Hostas
Hosta spp.

map-345678 groundcovers10-30″Partial Shade/
Full Shade
6 per yd2Fertile, moist
  • Many species and varieties
  • Dies back in winter
  • Tall ground covers

Creeping Juniper
Juniperus horizontalis*

map-3456789 groundcovers10-12″Full Sun2 per yd2Any
  • Evergreen conifer with crossing branches
  • Tolerates dry sites

Tall Lilyturf
Liriope muscari

map-678910 groundcovers10-15″Full Sun/
Partial Shade
12 per yd2Fertile, moist, acidic

Evergreen grasslike foliage

Creeping Lilyturf
Liriope spicata

map-678910 groundcovers8-10″Partial Sun/
Full Shade
6 per yd2Fertile, moist, acidic

Semi-evergreen grasslike foliage

Muhly Grass
Muhlenbergia capillaris

map-5678910 groundcovers24-36″Full Sun/
Partial Shade
3 per yd2Any

Tall ground cover for poor soils

Dwarf Mondo Grass
Ophiopogon japonicus

map-78910 groundcovers2-6″Partial Shade/
Full Shade
9 per yd2Fertile, moist, acidic

Evergreen grasslike foliage

Japanese Spurge
Pachysandra terminalis

map-45678 groundcovers6-8″Partial Shade/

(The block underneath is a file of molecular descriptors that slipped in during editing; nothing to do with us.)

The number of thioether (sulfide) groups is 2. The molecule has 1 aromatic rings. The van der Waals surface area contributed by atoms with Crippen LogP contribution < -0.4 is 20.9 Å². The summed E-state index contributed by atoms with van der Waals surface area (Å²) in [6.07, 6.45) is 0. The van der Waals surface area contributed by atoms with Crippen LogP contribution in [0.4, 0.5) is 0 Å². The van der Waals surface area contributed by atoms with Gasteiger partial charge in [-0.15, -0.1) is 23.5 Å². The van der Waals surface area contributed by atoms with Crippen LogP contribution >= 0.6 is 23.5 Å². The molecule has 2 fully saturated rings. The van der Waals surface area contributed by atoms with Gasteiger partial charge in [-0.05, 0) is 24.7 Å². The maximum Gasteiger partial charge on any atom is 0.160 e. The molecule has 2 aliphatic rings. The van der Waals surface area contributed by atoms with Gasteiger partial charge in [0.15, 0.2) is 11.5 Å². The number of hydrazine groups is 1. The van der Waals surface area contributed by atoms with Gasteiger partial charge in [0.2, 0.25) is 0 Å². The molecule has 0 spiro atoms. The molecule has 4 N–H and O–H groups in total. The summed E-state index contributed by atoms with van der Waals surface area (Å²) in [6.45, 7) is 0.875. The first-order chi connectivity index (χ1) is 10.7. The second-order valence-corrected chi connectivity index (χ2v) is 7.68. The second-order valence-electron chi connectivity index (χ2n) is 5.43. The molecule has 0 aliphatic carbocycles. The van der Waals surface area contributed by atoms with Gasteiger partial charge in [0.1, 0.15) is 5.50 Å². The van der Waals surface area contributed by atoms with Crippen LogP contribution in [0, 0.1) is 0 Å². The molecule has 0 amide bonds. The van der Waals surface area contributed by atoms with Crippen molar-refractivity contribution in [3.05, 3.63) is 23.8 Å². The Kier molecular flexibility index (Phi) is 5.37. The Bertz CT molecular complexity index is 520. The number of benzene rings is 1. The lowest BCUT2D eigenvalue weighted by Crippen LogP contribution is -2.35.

Full Shade
2 per yd2Any
  • Evergreen creeper
  • Most popular ground cover in US

Creeping Phlox
Phlox stolonifera*

map-45678 groundcovers4-6″Partial Shade12 per yd2Fertile, moist

Dies back in winter

Frog Fruit
Phyla nodiflora

map-89 groundcovers2-4″Full Sun/
Partial Shade
9 per yd2Fertile, moist
  • Evergreen spreader
  • Tolerates trampling
  • Can be mowed

Three Toothed Cinquefoil
Potentilla tridentata*

2-86-9″Full Sun/
Partial Shade
9 per yd2Any, dry
  • Evergreen creeper
  • Tolerates dry sites

Strawberry Geranium
Saxifraga stolonifera

map-6789 groundcovers6-10″Partial Shade/
Full Shade
6 per yd2Fertile, moist
  • Evergreen
  • Fast growing